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# Directly Proportional Relationships

The best way to show and explain direct proportional relationships is by graphing two sets of related quantities. If the relation is proportional, the graph will form a straight line that passes through the origin.

Note: Different countries around the world use different money (or different currencies). People and businesses often need to buy and sell things in a different country so they need to exchange their currency for another. To help with this, each currency has a relationship with each other currency around the world. For currencies this relationship is known as the exchange rate.

## Graphing Proportional Relationships – Example1

Let us use the relationship between U.S. Dollars and U.K. Pounds to illustrate this. The exchange rate used in this example is 0.69 U.S. Dollars per 1 U.K. Pound. (Note that this, and all currency exchange rates, change all the time).

The table of values and their graph show above a straight line that passes through the origin. This indicates that the relationship between the two currencies is in direct proportion. Think about what this means in real terms – if you have ten times more dollars than another person, when you both exchange your money, you will still have ten times more money. Notice also that the graph passes through the origin; this makes sense as if you have no dollars you will get no pounds!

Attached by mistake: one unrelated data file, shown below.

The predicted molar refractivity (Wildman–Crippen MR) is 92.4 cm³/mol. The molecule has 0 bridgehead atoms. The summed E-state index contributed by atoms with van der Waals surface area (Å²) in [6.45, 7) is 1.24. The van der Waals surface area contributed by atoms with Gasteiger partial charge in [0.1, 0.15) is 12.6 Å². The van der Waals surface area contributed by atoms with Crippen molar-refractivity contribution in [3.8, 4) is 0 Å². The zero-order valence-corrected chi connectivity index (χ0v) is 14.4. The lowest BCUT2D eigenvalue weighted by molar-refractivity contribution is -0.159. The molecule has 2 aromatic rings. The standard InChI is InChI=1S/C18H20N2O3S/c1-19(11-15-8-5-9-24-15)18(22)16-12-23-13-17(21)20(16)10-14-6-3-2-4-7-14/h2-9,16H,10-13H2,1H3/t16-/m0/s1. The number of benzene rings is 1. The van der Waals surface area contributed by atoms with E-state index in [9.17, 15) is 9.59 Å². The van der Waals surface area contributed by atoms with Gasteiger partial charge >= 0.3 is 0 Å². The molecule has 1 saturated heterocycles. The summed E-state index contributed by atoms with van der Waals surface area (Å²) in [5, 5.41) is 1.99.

We can express these relationships algebraically as well as graphically.

U.S. Dollars = 0.69 x U.K. Pounds or, using conventional algebraic terms, where y represents U.S. Dollars and x represents U.K. Pounds, as
y = 0.69x
All directly proportional relationships can be expressed in the form y = mx
m represents the slope (or steepness of the line) when the relationship is graphed.

## Unit rate as slope

In the example above the unit rate is the exchange rate which is 0.69 US Dollars per UK Pound. Note this relationship in algebraic terms, y = 0.69x meaning the slope equals 0.69. The slope of a the line that represents a directly proportional relationship equates to the unit rate. There is more on the slope of a line here.

## Graphing Proportional Relationships – Example2

Another common example of directly proportional relationships is that between time and distance when travelling at a constant speed. The graph below shows the relationship between distance and time for a vehicle travelling at a constant speed of 30 miles per hour. Note that this means the unit rate is 30 miles per hour.

Notice below a similar graph. In this example the vehicle is travelling at a constant speed of 50 miles per hour. The slope of the graph is steeper. The steepness of the slope for directly proportional relationships increases as the value of the constant m (y = mx) increases. In our two speed examples, the change in steepness of slope represents the change in speed or the change in the unit rate.

## Graphing Other Linear Relationships

Directly proportional relationships always pass through the origin (0,0). There are other linear relationships that do not pass through the origin. The example below is for a taxi fare that has a standing charge (a fee payable no matter how far is travelled) and a cost per mile.

This relationship is expressed algebraically as follows:
y = 4x + 5

Notice where the line intercepts the y-axis in the above example. This point is known as the y-intercept and there is more on this here.

## Worksheets

Use the worksheet(s) below for practice.